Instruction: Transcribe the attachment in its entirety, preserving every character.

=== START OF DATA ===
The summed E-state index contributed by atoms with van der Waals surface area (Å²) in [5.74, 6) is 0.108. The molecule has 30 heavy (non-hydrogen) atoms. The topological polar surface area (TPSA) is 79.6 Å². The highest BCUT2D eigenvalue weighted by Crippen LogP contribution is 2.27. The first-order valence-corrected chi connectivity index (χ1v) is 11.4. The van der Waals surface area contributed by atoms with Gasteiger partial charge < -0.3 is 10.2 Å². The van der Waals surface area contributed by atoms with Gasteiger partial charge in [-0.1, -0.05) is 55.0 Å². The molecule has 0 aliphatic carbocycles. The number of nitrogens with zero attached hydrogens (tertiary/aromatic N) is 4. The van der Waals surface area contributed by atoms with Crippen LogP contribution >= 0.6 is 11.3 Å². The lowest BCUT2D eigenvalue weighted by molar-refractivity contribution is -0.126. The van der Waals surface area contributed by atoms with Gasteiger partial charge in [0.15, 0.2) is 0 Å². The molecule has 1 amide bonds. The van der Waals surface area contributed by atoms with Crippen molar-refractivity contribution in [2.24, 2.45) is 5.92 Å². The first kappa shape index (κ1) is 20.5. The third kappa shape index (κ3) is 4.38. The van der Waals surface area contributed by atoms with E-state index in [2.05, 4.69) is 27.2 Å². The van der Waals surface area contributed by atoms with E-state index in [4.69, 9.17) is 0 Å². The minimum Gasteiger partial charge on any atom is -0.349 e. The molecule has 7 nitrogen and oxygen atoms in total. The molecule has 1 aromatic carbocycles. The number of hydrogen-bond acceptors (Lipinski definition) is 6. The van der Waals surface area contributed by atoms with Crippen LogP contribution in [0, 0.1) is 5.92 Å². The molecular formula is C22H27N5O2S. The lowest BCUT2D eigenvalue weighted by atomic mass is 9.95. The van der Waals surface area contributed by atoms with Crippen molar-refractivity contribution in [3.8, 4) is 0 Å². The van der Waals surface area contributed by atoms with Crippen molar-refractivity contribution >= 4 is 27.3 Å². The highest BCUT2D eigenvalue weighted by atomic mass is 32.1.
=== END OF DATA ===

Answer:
The summed E-state index contributed by atoms with van der Waals surface area (Å²) in [5.74, 6) is 0.108. The molecule has 30 heavy (non-hydrogen) atoms. The topological polar surface area (TPSA) is 79.6 Å². The highest BCUT2D eigenvalue weighted by Crippen LogP contribution is 2.27. The first-order valence-corrected chi connectivity index (χ1v) is 11.4. The van der Waals surface area contributed by atoms with Gasteiger partial charge < -0.3 is 10.2 Å². The van der Waals surface area contributed by atoms with Gasteiger partial charge in [-0.1, -0.05) is 55.0 Å². The molecule has 0 aliphatic carbocycles. The number of nitrogens with zero attached hydrogens (tertiary/aromatic N) is 4. The van der Waals surface area contributed by atoms with Crippen LogP contribution >= 0.6 is 11.3 Å². The lowest BCUT2D eigenvalue weighted by molar-refractivity contribution is -0.126. The van der Waals surface area contributed by atoms with Gasteiger partial charge in [0.15, 0.2) is 0 Å². The molecule has 1 amide bonds. The van der Waals surface area contributed by atoms with Crippen molar-refractivity contribution in [2.24, 2.45) is 5.92 Å². The first kappa shape index (κ1) is 20.5. The third kappa shape index (κ3) is 4.38. The van der Waals surface area contributed by atoms with E-state index in [2.05, 4.69) is 27.2 Å². The van der Waals surface area contributed by atoms with E-state index in [4.69, 9.17) is 0 Å². The minimum Gasteiger partial charge on any atom is -0.349 e. The molecule has 7 nitrogen and oxygen atoms in total. The molecule has 1 aromatic carbocycles. The number of hydrogen-bond acceptors (Lipinski definition) is 6. The van der Waals surface area contributed by atoms with Crippen LogP contribution in [0, 0.1) is 5.92 Å². The molecular formula is C22H27N5O2S. The lowest BCUT2D eigenvalue weighted by atomic mass is 9.95. The van der Waals surface area contributed by atoms with Crippen molar-refractivity contribution in [3.8, 4) is 0 Å². The van der Waals surface area contributed by atoms with Crippen molar-refractivity contribution >= 4 is 27.3 Å². The highest BCUT2D eigenvalue weighted by atomic mass is 32.1.